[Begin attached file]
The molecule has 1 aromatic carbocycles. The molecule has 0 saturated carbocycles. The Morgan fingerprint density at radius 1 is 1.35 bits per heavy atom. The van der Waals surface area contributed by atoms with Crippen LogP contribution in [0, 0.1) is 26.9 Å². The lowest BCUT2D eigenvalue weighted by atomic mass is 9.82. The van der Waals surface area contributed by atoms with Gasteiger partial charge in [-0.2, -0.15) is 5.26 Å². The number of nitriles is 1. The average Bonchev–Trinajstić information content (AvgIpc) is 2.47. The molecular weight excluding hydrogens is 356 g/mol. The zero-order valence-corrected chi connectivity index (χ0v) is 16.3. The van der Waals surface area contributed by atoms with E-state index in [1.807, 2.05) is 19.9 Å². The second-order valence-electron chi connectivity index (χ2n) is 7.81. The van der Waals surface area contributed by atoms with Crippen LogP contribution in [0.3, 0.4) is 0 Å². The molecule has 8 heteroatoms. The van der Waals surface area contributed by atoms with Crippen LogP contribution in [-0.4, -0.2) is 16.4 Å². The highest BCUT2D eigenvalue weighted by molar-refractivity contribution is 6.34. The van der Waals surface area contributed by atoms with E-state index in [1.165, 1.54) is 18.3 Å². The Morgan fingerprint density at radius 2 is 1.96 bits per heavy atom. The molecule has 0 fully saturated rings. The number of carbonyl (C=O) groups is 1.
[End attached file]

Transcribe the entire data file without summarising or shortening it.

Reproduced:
The molecule has 1 aromatic carbocycles. The molecule has 0 saturated carbocycles. The Morgan fingerprint density at radius 1 is 1.35 bits per heavy atom. The van der Waals surface area contributed by atoms with Crippen LogP contribution in [0, 0.1) is 26.9 Å². The lowest BCUT2D eigenvalue weighted by atomic mass is 9.82. The van der Waals surface area contributed by atoms with Gasteiger partial charge in [-0.2, -0.15) is 5.26 Å². The number of nitriles is 1. The average Bonchev–Trinajstić information content (AvgIpc) is 2.47. The molecular weight excluding hydrogens is 356 g/mol. The zero-order valence-corrected chi connectivity index (χ0v) is 16.3. The van der Waals surface area contributed by atoms with E-state index in [1.807, 2.05) is 19.9 Å². The second-order valence-electron chi connectivity index (χ2n) is 7.81. The van der Waals surface area contributed by atoms with Crippen LogP contribution in [0.3, 0.4) is 0 Å². The molecule has 8 heteroatoms. The van der Waals surface area contributed by atoms with Crippen LogP contribution in [-0.4, -0.2) is 16.4 Å². The highest BCUT2D eigenvalue weighted by molar-refractivity contribution is 6.34. The van der Waals surface area contributed by atoms with E-state index in [1.165, 1.54) is 18.3 Å². The Morgan fingerprint density at radius 2 is 1.96 bits per heavy atom. The molecule has 0 fully saturated rings. The number of carbonyl (C=O) groups is 1.